I personally believe Premill has a much stronger case that the restoration of all things can only happen when Jesus reigns on the earth. But to restate, both Premill and Postmill agree against Amillennialism that Jesus' kingdom is much more than just spiritual and more than just salvation from sin.

Saturday, April 30, 2022

Genesis 1 and the Roots of Premillennialism

 

The case for Premillennialism does not begin in Revelation 20—it starts in Genesis 1. How so? Remember that Premillennialism consists of four elements: (1) a future kingdom; (2) an earthly kingdom; (3) a kingdom of the Messiah who represents man; and (4) a kingdom that is 1000 years in duration.

To see how Premillennialism relates to Genesis 1 we need to look at Genesis 1:26–28:

Then God said, “Let Us make man in Our image, according to Our likeness; and let them rule over the fish of the sea and over the birds of the sky and over the cattle and over all the earth, and over every creeping thing that creeps on the earth.” God created man in His own image, in the image of God He created him; male and female He created them. God blessed them; and God said to them, “Be fruitful and multiply, and fill the earth, and subdue it; and rule over the fish of the sea and over the birds of the sky and over every living thing that moves on the earth.”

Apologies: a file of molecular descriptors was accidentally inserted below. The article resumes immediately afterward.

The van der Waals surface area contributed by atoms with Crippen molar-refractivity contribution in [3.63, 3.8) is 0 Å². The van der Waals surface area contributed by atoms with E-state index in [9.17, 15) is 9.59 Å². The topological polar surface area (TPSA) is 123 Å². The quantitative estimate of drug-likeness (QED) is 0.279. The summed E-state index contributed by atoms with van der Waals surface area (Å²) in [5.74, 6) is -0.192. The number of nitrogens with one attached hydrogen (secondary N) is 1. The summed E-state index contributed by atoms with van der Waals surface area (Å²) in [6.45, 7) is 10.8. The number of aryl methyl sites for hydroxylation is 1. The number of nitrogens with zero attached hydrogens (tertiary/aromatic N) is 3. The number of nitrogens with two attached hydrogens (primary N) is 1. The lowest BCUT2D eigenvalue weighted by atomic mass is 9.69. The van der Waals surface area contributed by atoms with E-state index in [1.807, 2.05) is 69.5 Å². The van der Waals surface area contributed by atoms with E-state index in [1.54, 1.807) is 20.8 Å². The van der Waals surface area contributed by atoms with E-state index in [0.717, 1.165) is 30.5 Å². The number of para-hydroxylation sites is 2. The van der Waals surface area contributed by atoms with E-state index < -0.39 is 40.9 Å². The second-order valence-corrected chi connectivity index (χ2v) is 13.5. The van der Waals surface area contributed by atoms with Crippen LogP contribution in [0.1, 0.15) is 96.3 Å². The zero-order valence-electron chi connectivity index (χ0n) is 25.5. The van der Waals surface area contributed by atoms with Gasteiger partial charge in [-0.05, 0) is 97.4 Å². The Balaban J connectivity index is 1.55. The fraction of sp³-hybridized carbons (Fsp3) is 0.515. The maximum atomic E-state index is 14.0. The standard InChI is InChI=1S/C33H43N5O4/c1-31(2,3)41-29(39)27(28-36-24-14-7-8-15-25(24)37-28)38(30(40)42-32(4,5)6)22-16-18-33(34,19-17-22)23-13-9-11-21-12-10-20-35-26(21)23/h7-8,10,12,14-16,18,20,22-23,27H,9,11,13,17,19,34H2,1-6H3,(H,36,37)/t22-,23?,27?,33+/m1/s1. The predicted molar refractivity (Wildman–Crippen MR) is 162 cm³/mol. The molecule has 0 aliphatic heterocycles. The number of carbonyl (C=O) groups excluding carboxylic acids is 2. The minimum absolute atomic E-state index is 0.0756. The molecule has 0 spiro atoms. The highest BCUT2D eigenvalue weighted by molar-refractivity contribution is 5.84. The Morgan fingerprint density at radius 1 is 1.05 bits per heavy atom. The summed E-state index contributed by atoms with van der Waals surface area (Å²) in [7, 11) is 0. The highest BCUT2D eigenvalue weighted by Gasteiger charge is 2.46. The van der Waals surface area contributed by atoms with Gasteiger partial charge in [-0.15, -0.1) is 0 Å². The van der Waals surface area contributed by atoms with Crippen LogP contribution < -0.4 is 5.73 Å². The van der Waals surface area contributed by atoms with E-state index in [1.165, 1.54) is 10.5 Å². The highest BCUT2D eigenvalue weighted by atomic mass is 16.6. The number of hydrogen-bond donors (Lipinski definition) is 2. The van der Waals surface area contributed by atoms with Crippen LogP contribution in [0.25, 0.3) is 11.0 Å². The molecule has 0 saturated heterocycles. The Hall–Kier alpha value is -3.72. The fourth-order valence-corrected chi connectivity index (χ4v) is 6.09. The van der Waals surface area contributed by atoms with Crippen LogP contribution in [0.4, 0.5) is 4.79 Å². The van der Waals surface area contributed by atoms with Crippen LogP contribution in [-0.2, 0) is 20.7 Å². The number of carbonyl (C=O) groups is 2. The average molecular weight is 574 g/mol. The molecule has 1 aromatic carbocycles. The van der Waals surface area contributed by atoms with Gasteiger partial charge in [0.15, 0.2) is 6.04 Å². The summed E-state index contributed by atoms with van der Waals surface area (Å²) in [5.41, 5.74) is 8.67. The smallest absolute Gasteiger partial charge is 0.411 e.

What is described in this passage relates to points 1, 2, and 3 above—a future kingdom, an earthly kingdom, and a kingdom of man who rules as God’s mediator. In short, Genesis 1:26-28 teaches that man, as represented by Adam, is to “fill,” “rule,” and “subdue” the earth. The concepts of “rule” (radah) and “subdue” [kabash] have strong king and kingdom implications. These are forceful terms used of kings in the Old Testament. Man is tasked to by God to forcefully rule the earth. The command for Adam and Eve to “fill the earth” means that the commands to rule and subdue will also apply to the descendants of the first couple.

So what does this mean and how does it relate to Premillennialism? God created man in His image to rule and subdue the earth as God’s mediator. To be more specific, man was created to rule from and over the earth. Man was not created to reign from heaven over heaven or from heaven over a spiritual realm. Nor was man tasked to reign over the earth from heaven. No, man was created to rule from the earth and over the earth. We could call this a “boots-on-the-ground kingdom.” Psalm 115:16 states, “The heavens are the heavens of the LORD, but the earth He has given to the sons of men.”